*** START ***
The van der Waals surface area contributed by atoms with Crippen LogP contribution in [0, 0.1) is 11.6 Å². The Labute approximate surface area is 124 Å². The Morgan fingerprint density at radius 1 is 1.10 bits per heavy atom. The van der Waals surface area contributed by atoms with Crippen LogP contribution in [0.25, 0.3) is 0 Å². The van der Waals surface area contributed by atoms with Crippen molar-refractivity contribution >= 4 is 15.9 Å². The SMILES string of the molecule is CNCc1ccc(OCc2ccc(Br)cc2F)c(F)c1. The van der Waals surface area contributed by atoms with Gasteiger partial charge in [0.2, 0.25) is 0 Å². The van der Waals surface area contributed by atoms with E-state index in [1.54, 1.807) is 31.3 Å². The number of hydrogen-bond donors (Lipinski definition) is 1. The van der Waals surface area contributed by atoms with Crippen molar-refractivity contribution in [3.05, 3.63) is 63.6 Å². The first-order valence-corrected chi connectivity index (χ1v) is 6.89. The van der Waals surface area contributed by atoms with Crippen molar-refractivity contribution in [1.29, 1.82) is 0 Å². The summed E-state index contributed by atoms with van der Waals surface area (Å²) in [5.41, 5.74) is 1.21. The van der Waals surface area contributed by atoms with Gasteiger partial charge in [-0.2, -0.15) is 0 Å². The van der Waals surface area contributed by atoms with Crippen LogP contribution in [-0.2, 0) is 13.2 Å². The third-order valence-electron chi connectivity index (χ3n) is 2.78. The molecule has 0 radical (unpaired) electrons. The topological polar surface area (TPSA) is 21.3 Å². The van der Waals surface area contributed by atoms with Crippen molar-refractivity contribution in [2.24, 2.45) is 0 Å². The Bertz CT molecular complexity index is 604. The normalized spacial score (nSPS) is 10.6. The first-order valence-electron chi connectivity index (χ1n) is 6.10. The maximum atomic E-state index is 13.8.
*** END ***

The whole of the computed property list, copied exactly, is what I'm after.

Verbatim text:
The van der Waals surface area contributed by atoms with Crippen LogP contribution in [0, 0.1) is 11.6 Å². The Labute approximate surface area is 124 Å². The Morgan fingerprint density at radius 1 is 1.10 bits per heavy atom. The van der Waals surface area contributed by atoms with Crippen LogP contribution in [0.25, 0.3) is 0 Å². The van der Waals surface area contributed by atoms with Crippen molar-refractivity contribution >= 4 is 15.9 Å². The SMILES string of the molecule is CNCc1ccc(OCc2ccc(Br)cc2F)c(F)c1. The van der Waals surface area contributed by atoms with Gasteiger partial charge in [0.2, 0.25) is 0 Å². The van der Waals surface area contributed by atoms with E-state index in [1.54, 1.807) is 31.3 Å². The number of hydrogen-bond donors (Lipinski definition) is 1. The van der Waals surface area contributed by atoms with Crippen molar-refractivity contribution in [3.05, 3.63) is 63.6 Å². The first-order valence-corrected chi connectivity index (χ1v) is 6.89. The van der Waals surface area contributed by atoms with Crippen molar-refractivity contribution in [1.29, 1.82) is 0 Å². The summed E-state index contributed by atoms with van der Waals surface area (Å²) in [5.41, 5.74) is 1.21. The van der Waals surface area contributed by atoms with Gasteiger partial charge in [-0.2, -0.15) is 0 Å². The van der Waals surface area contributed by atoms with Crippen LogP contribution in [-0.2, 0) is 13.2 Å². The third-order valence-electron chi connectivity index (χ3n) is 2.78. The molecule has 0 radical (unpaired) electrons. The topological polar surface area (TPSA) is 21.3 Å². The van der Waals surface area contributed by atoms with Crippen molar-refractivity contribution in [2.24, 2.45) is 0 Å². The Bertz CT molecular complexity index is 604. The normalized spacial score (nSPS) is 10.6. The first-order valence-electron chi connectivity index (χ1n) is 6.10. The maximum atomic E-state index is 13.8.